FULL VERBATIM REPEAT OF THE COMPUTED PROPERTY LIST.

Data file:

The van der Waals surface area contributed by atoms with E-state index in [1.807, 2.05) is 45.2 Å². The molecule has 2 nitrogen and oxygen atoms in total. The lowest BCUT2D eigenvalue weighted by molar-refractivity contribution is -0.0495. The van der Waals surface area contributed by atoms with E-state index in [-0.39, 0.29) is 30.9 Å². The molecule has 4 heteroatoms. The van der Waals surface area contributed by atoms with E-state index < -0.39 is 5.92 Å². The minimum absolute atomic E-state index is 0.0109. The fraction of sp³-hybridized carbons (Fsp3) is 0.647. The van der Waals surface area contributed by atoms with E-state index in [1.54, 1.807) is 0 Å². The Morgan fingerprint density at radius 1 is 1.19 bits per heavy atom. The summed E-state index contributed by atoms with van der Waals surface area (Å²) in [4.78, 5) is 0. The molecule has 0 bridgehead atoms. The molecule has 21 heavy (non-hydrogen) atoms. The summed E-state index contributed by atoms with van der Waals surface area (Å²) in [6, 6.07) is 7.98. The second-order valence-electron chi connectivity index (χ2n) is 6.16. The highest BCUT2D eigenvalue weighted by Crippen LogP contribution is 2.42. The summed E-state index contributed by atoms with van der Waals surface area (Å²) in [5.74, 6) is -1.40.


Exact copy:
The van der Waals surface area contributed by atoms with E-state index in [1.807, 2.05) is 45.2 Å². The molecule has 2 nitrogen and oxygen atoms in total. The lowest BCUT2D eigenvalue weighted by molar-refractivity contribution is -0.0495. The van der Waals surface area contributed by atoms with E-state index in [-0.39, 0.29) is 30.9 Å². The molecule has 4 heteroatoms. The van der Waals surface area contributed by atoms with E-state index < -0.39 is 5.92 Å². The minimum absolute atomic E-state index is 0.0109. The fraction of sp³-hybridized carbons (Fsp3) is 0.647. The van der Waals surface area contributed by atoms with E-state index in [1.54, 1.807) is 0 Å². The Morgan fingerprint density at radius 1 is 1.19 bits per heavy atom. The summed E-state index contributed by atoms with van der Waals surface area (Å²) in [4.78, 5) is 0. The molecule has 0 bridgehead atoms. The molecule has 21 heavy (non-hydrogen) atoms. The summed E-state index contributed by atoms with van der Waals surface area (Å²) in [6, 6.07) is 7.98. The second-order valence-electron chi connectivity index (χ2n) is 6.16. The highest BCUT2D eigenvalue weighted by Crippen LogP contribution is 2.42. The summed E-state index contributed by atoms with van der Waals surface area (Å²) in [5.74, 6) is -1.40.